OBJECTIVE— To determine the proportion of patients with suspected proliferative diabetic retinopathy who did not receive the recommended follow-up ophthalmological evaluation and care, and to examine associations between various patient characteristics and the failure to obtain care.

RESEARCH DESIGN AND METHODS— The study cohort included all Navajo Indians identified by a retrospective review of records who had proliferative diabetic retinopathy diagnosed at an Indian Health Service Optometry Clinic between 1 October 1985 and 30 September 1988. Follow-up data were obtained by medical record reviews and by interviews with subjects.

RESULTS— Of 69 patients identified, 57 of 61 living patients were interviewed. Twenty-three (40.4%) had failed to obtain recommended follow-up. The RR for incomplete treatment among those without a vehicle in the household compared with those with a vehicle was 1.91 (95% CI 1.32–2.76). Other factors associated with incomplete treatment were female sex and marital status other than currently married. Twelve (21%) patients answered “no” to the question, “Have you been told that diabetes was affecting your eyes?” Eight of 38 (21%) who confirmed that they had been told that diabetes was affecting their eyes responded “no” to the question, “Do you think that diabetes is affecting your eyes?” However, the answers to these questions did not distinguish between patients who obtained or did not obtain recommended care.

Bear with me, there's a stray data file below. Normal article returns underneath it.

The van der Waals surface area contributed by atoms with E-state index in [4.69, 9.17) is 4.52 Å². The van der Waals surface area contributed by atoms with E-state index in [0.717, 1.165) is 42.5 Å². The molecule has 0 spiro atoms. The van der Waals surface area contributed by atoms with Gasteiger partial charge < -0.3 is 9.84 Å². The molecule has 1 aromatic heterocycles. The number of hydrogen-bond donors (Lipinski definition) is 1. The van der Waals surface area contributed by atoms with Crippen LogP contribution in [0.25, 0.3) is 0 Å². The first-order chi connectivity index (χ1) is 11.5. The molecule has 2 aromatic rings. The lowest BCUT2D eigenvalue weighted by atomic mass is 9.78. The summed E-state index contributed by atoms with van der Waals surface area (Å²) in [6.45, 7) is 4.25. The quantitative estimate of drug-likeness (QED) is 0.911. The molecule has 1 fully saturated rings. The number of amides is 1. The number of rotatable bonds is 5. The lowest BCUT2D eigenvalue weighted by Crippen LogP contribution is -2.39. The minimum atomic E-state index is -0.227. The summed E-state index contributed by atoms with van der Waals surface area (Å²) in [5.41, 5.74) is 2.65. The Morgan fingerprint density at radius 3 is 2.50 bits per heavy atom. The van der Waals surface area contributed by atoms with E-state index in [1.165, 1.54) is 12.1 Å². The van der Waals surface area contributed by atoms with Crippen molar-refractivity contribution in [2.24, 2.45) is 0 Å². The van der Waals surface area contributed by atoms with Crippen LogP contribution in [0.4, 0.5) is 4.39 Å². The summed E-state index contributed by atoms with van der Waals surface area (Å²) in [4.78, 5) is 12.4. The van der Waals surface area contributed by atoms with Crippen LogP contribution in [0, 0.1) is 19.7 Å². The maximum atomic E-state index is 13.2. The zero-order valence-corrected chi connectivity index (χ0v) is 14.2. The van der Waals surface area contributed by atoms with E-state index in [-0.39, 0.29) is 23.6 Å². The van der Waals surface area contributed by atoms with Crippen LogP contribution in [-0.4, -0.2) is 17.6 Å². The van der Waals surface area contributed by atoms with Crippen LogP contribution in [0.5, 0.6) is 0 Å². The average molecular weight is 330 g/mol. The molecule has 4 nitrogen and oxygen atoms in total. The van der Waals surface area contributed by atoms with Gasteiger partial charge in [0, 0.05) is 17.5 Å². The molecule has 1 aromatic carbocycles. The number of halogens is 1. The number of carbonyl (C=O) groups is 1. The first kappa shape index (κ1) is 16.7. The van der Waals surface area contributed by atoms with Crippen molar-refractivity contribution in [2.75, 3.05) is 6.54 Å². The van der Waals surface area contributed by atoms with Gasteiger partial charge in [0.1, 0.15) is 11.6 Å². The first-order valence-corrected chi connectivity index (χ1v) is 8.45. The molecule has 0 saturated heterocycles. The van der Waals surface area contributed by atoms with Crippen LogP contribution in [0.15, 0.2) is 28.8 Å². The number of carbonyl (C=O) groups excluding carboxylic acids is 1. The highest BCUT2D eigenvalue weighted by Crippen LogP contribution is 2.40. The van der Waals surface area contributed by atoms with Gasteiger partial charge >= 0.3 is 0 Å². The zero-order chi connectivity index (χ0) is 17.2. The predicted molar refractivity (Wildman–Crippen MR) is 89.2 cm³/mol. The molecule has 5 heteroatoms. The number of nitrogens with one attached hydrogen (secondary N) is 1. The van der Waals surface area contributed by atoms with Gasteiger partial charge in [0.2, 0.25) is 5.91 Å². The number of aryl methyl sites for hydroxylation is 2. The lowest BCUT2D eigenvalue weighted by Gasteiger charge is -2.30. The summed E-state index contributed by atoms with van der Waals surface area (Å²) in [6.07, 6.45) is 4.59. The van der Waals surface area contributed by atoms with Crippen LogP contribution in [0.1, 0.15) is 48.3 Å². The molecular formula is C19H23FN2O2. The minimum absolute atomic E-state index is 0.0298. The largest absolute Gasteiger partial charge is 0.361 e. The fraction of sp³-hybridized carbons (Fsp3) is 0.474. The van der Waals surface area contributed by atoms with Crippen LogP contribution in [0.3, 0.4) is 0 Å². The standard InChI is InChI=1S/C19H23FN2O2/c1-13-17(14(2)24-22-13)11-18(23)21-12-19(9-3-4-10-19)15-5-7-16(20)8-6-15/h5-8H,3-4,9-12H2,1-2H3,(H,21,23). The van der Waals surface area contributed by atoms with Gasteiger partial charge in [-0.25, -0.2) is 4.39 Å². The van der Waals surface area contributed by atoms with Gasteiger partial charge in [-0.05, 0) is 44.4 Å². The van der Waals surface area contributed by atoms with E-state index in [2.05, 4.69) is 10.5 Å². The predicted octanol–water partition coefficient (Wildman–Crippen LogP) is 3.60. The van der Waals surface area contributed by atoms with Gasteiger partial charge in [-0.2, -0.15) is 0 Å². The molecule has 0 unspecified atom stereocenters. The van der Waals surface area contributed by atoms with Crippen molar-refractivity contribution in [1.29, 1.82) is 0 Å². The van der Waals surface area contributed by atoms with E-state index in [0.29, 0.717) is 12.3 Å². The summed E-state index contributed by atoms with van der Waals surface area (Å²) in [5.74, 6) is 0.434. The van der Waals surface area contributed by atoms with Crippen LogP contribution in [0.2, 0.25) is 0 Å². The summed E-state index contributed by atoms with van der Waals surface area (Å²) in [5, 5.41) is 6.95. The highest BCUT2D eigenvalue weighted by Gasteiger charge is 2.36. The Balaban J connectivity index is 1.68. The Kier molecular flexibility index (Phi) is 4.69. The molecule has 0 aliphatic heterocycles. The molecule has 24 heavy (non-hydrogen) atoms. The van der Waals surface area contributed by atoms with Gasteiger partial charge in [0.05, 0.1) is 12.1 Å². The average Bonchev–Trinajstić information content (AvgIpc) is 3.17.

CONCLUSIONS— Interventions to increase the proportion of Navajo Indians with diabetic retinopathy who receive appropriate ophthalmologic care must address the issue of transportation.

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